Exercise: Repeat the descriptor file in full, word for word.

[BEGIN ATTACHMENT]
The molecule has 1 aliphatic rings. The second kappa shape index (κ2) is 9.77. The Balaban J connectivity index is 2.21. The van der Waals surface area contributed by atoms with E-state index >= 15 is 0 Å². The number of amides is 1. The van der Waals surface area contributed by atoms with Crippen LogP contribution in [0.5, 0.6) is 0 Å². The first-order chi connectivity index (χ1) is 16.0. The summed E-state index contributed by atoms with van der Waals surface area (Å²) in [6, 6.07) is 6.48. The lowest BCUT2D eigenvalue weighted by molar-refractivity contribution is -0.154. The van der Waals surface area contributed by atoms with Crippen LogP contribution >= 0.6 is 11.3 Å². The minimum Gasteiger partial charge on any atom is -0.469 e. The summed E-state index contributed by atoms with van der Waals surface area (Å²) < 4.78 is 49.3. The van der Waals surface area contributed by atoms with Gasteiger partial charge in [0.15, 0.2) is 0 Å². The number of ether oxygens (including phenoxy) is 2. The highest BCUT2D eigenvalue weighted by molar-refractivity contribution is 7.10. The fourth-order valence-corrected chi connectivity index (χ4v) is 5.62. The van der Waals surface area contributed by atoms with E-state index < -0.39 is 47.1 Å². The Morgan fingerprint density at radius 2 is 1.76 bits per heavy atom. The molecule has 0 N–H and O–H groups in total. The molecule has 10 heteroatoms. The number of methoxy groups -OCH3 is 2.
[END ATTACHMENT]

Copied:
The molecule has 1 aliphatic rings. The second kappa shape index (κ2) is 9.77. The Balaban J connectivity index is 2.21. The van der Waals surface area contributed by atoms with E-state index >= 15 is 0 Å². The number of amides is 1. The van der Waals surface area contributed by atoms with Crippen LogP contribution in [0.5, 0.6) is 0 Å². The first-order chi connectivity index (χ1) is 16.0. The summed E-state index contributed by atoms with van der Waals surface area (Å²) in [6, 6.07) is 6.48. The lowest BCUT2D eigenvalue weighted by molar-refractivity contribution is -0.154. The van der Waals surface area contributed by atoms with Crippen LogP contribution >= 0.6 is 11.3 Å². The minimum Gasteiger partial charge on any atom is -0.469 e. The summed E-state index contributed by atoms with van der Waals surface area (Å²) < 4.78 is 49.3. The van der Waals surface area contributed by atoms with Gasteiger partial charge in [0.15, 0.2) is 0 Å². The number of ether oxygens (including phenoxy) is 2. The highest BCUT2D eigenvalue weighted by molar-refractivity contribution is 7.10. The fourth-order valence-corrected chi connectivity index (χ4v) is 5.62. The van der Waals surface area contributed by atoms with E-state index < -0.39 is 47.1 Å². The Morgan fingerprint density at radius 2 is 1.76 bits per heavy atom. The molecule has 0 N–H and O–H groups in total. The molecule has 10 heteroatoms. The number of methoxy groups -OCH3 is 2.